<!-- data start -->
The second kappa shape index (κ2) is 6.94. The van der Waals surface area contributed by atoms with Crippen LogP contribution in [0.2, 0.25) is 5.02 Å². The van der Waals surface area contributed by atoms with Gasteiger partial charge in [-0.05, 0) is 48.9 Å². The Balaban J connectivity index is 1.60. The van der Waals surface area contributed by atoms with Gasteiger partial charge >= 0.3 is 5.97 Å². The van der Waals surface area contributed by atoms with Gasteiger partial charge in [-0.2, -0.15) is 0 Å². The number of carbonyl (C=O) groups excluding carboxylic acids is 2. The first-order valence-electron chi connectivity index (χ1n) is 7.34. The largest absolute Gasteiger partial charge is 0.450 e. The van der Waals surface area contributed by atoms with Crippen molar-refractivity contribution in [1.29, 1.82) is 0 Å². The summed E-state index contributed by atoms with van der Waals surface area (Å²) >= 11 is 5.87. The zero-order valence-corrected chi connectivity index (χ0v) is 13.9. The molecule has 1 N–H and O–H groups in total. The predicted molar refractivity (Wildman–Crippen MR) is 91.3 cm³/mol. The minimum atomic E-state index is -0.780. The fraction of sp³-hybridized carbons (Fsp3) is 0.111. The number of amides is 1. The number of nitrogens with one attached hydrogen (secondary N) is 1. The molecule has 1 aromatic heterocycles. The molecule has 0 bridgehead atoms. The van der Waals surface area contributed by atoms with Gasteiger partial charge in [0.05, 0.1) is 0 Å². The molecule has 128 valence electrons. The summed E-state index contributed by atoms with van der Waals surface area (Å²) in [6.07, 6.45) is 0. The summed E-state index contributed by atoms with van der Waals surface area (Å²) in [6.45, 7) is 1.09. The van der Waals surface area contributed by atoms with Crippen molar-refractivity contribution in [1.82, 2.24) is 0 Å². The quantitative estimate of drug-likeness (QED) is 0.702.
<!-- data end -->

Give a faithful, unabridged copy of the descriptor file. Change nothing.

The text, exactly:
The second kappa shape index (κ2) is 6.94. The van der Waals surface area contributed by atoms with Crippen LogP contribution in [0.2, 0.25) is 5.02 Å². The van der Waals surface area contributed by atoms with Gasteiger partial charge in [-0.05, 0) is 48.9 Å². The Balaban J connectivity index is 1.60. The van der Waals surface area contributed by atoms with Gasteiger partial charge >= 0.3 is 5.97 Å². The van der Waals surface area contributed by atoms with Gasteiger partial charge in [-0.2, -0.15) is 0 Å². The number of carbonyl (C=O) groups excluding carboxylic acids is 2. The first-order valence-electron chi connectivity index (χ1n) is 7.34. The largest absolute Gasteiger partial charge is 0.450 e. The van der Waals surface area contributed by atoms with Crippen molar-refractivity contribution in [1.29, 1.82) is 0 Å². The summed E-state index contributed by atoms with van der Waals surface area (Å²) >= 11 is 5.87. The zero-order valence-corrected chi connectivity index (χ0v) is 13.9. The molecule has 1 N–H and O–H groups in total. The predicted molar refractivity (Wildman–Crippen MR) is 91.3 cm³/mol. The minimum atomic E-state index is -0.780. The fraction of sp³-hybridized carbons (Fsp3) is 0.111. The number of amides is 1. The number of nitrogens with one attached hydrogen (secondary N) is 1. The molecule has 1 aromatic heterocycles. The molecule has 0 bridgehead atoms. The van der Waals surface area contributed by atoms with Gasteiger partial charge in [0.05, 0.1) is 0 Å². The molecule has 128 valence electrons. The summed E-state index contributed by atoms with van der Waals surface area (Å²) in [6.07, 6.45) is 0. The summed E-state index contributed by atoms with van der Waals surface area (Å²) in [6.45, 7) is 1.09. The van der Waals surface area contributed by atoms with Crippen molar-refractivity contribution in [1.82, 2.24) is 0 Å². The quantitative estimate of drug-likeness (QED) is 0.702.